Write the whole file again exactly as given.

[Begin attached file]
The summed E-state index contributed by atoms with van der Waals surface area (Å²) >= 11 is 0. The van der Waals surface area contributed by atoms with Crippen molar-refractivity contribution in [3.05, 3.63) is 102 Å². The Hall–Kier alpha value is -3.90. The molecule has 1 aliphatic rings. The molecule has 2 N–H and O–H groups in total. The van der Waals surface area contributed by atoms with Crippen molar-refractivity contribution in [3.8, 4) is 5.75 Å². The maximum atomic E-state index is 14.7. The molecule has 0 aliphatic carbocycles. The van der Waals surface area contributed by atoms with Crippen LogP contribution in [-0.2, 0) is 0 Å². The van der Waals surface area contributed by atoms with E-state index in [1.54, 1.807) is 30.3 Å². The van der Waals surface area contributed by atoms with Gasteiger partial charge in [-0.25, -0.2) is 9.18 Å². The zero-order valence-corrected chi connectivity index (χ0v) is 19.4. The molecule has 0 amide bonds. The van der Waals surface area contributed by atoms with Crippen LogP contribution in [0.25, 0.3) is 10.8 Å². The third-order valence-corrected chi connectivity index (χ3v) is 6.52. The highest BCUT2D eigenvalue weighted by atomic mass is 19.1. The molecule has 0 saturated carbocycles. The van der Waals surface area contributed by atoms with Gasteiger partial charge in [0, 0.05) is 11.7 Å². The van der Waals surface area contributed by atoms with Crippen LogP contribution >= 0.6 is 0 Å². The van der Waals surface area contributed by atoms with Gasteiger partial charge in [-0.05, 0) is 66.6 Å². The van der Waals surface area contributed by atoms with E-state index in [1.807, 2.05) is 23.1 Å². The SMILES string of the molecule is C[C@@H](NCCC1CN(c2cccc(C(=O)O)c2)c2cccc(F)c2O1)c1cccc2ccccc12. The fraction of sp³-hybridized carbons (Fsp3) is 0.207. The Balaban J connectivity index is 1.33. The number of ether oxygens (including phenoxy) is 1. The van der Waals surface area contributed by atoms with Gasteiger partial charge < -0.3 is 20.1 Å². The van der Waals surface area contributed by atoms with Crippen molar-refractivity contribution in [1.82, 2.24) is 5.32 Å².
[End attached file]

The summed E-state index contributed by atoms with van der Waals surface area (Å²) >= 11 is 0. The van der Waals surface area contributed by atoms with Crippen molar-refractivity contribution in [3.05, 3.63) is 102 Å². The Hall–Kier alpha value is -3.90. The molecule has 1 aliphatic rings. The molecule has 2 N–H and O–H groups in total. The van der Waals surface area contributed by atoms with Crippen molar-refractivity contribution in [3.8, 4) is 5.75 Å². The maximum atomic E-state index is 14.7. The molecule has 0 aliphatic carbocycles. The van der Waals surface area contributed by atoms with Crippen LogP contribution in [-0.2, 0) is 0 Å². The van der Waals surface area contributed by atoms with E-state index in [1.54, 1.807) is 30.3 Å². The van der Waals surface area contributed by atoms with Gasteiger partial charge in [-0.25, -0.2) is 9.18 Å². The zero-order valence-corrected chi connectivity index (χ0v) is 19.4. The molecule has 0 amide bonds. The van der Waals surface area contributed by atoms with Crippen LogP contribution in [0.25, 0.3) is 10.8 Å². The third-order valence-corrected chi connectivity index (χ3v) is 6.52. The highest BCUT2D eigenvalue weighted by atomic mass is 19.1. The molecule has 0 saturated carbocycles. The van der Waals surface area contributed by atoms with Gasteiger partial charge in [0, 0.05) is 11.7 Å². The van der Waals surface area contributed by atoms with Crippen LogP contribution >= 0.6 is 0 Å². The van der Waals surface area contributed by atoms with Gasteiger partial charge in [-0.05, 0) is 66.6 Å². The van der Waals surface area contributed by atoms with E-state index in [1.807, 2.05) is 23.1 Å². The SMILES string of the molecule is C[C@@H](NCCC1CN(c2cccc(C(=O)O)c2)c2cccc(F)c2O1)c1cccc2ccccc12. The fraction of sp³-hybridized carbons (Fsp3) is 0.207. The Balaban J connectivity index is 1.33. The number of ether oxygens (including phenoxy) is 1. The van der Waals surface area contributed by atoms with Gasteiger partial charge < -0.3 is 20.1 Å². The van der Waals surface area contributed by atoms with Crippen molar-refractivity contribution in [1.82, 2.24) is 5.32 Å².